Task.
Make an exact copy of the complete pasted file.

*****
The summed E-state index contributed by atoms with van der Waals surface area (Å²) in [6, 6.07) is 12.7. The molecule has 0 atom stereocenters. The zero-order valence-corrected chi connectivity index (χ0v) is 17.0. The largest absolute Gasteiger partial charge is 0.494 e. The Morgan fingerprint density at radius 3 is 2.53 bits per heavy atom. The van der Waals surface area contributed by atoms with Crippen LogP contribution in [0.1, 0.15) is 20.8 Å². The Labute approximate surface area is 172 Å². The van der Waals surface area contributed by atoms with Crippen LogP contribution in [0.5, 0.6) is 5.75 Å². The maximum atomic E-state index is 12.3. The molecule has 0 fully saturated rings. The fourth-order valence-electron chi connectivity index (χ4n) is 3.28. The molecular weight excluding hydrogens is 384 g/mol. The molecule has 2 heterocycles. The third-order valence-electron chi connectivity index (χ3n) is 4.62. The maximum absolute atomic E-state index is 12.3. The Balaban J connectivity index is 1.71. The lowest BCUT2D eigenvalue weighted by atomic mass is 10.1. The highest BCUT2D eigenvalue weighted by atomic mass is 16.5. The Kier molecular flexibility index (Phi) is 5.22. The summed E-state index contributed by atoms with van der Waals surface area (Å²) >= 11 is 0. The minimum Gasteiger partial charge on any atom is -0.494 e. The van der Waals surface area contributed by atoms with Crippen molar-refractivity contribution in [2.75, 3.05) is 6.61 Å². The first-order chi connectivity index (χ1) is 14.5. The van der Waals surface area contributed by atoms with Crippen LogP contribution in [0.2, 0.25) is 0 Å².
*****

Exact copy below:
The summed E-state index contributed by atoms with van der Waals surface area (Å²) in [6, 6.07) is 12.7. The molecule has 0 atom stereocenters. The zero-order valence-corrected chi connectivity index (χ0v) is 17.0. The largest absolute Gasteiger partial charge is 0.494 e. The Morgan fingerprint density at radius 3 is 2.53 bits per heavy atom. The van der Waals surface area contributed by atoms with Crippen LogP contribution in [0.1, 0.15) is 20.8 Å². The Labute approximate surface area is 172 Å². The van der Waals surface area contributed by atoms with Crippen LogP contribution in [0.5, 0.6) is 5.75 Å². The maximum atomic E-state index is 12.3. The molecule has 0 fully saturated rings. The fourth-order valence-electron chi connectivity index (χ4n) is 3.28. The molecular weight excluding hydrogens is 384 g/mol. The molecule has 2 heterocycles. The third-order valence-electron chi connectivity index (χ3n) is 4.62. The maximum absolute atomic E-state index is 12.3. The Balaban J connectivity index is 1.71. The lowest BCUT2D eigenvalue weighted by atomic mass is 10.1. The highest BCUT2D eigenvalue weighted by atomic mass is 16.5. The Kier molecular flexibility index (Phi) is 5.22. The summed E-state index contributed by atoms with van der Waals surface area (Å²) >= 11 is 0. The minimum Gasteiger partial charge on any atom is -0.494 e. The van der Waals surface area contributed by atoms with Crippen molar-refractivity contribution in [2.75, 3.05) is 6.61 Å². The first-order chi connectivity index (χ1) is 14.5. The van der Waals surface area contributed by atoms with Crippen LogP contribution in [0.2, 0.25) is 0 Å².